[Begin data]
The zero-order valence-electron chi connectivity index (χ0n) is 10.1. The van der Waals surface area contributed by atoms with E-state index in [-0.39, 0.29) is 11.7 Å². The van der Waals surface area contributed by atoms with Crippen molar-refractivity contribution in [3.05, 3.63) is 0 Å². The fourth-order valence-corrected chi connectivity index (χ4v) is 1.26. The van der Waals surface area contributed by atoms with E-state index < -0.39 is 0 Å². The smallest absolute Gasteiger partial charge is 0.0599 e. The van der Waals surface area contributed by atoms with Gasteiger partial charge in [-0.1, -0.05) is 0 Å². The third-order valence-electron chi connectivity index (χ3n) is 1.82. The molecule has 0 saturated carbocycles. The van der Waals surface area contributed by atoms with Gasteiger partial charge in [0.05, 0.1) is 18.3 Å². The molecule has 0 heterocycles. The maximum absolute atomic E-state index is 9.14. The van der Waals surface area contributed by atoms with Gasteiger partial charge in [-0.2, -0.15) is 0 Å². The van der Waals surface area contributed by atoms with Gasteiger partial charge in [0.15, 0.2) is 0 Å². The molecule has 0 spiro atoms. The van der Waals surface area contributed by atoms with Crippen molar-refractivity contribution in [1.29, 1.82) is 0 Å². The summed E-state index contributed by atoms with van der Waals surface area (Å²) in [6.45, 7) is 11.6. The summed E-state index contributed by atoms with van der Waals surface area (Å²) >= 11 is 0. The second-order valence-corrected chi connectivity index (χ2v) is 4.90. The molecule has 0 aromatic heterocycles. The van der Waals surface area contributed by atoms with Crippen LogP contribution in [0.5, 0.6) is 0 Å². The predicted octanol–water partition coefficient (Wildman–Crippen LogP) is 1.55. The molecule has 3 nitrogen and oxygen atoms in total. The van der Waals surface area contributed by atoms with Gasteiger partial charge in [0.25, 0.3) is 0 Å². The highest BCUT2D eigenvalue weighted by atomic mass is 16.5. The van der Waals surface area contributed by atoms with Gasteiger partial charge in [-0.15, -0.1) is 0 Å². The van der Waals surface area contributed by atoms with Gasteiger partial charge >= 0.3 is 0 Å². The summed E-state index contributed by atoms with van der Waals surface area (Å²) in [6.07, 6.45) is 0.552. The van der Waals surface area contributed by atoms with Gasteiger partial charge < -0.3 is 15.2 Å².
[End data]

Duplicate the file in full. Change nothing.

The zero-order valence-electron chi connectivity index (χ0n) is 10.1. The van der Waals surface area contributed by atoms with E-state index in [-0.39, 0.29) is 11.7 Å². The van der Waals surface area contributed by atoms with Crippen molar-refractivity contribution in [3.05, 3.63) is 0 Å². The fourth-order valence-corrected chi connectivity index (χ4v) is 1.26. The van der Waals surface area contributed by atoms with E-state index < -0.39 is 0 Å². The smallest absolute Gasteiger partial charge is 0.0599 e. The van der Waals surface area contributed by atoms with Gasteiger partial charge in [-0.1, -0.05) is 0 Å². The third-order valence-electron chi connectivity index (χ3n) is 1.82. The molecule has 0 saturated carbocycles. The van der Waals surface area contributed by atoms with Gasteiger partial charge in [0.05, 0.1) is 18.3 Å². The molecule has 0 heterocycles. The maximum absolute atomic E-state index is 9.14. The van der Waals surface area contributed by atoms with Gasteiger partial charge in [-0.2, -0.15) is 0 Å². The van der Waals surface area contributed by atoms with Gasteiger partial charge in [0.15, 0.2) is 0 Å². The molecule has 0 spiro atoms. The van der Waals surface area contributed by atoms with Crippen molar-refractivity contribution in [1.29, 1.82) is 0 Å². The summed E-state index contributed by atoms with van der Waals surface area (Å²) in [6.45, 7) is 11.6. The summed E-state index contributed by atoms with van der Waals surface area (Å²) >= 11 is 0. The second-order valence-corrected chi connectivity index (χ2v) is 4.90. The molecule has 0 aromatic heterocycles. The van der Waals surface area contributed by atoms with Crippen LogP contribution in [0.5, 0.6) is 0 Å². The predicted octanol–water partition coefficient (Wildman–Crippen LogP) is 1.55. The molecule has 3 nitrogen and oxygen atoms in total. The van der Waals surface area contributed by atoms with Gasteiger partial charge in [0.25, 0.3) is 0 Å². The highest BCUT2D eigenvalue weighted by atomic mass is 16.5. The van der Waals surface area contributed by atoms with Gasteiger partial charge in [-0.15, -0.1) is 0 Å². The van der Waals surface area contributed by atoms with Gasteiger partial charge >= 0.3 is 0 Å². The summed E-state index contributed by atoms with van der Waals surface area (Å²) in [6.07, 6.45) is 0.552. The van der Waals surface area contributed by atoms with Gasteiger partial charge < -0.3 is 15.2 Å².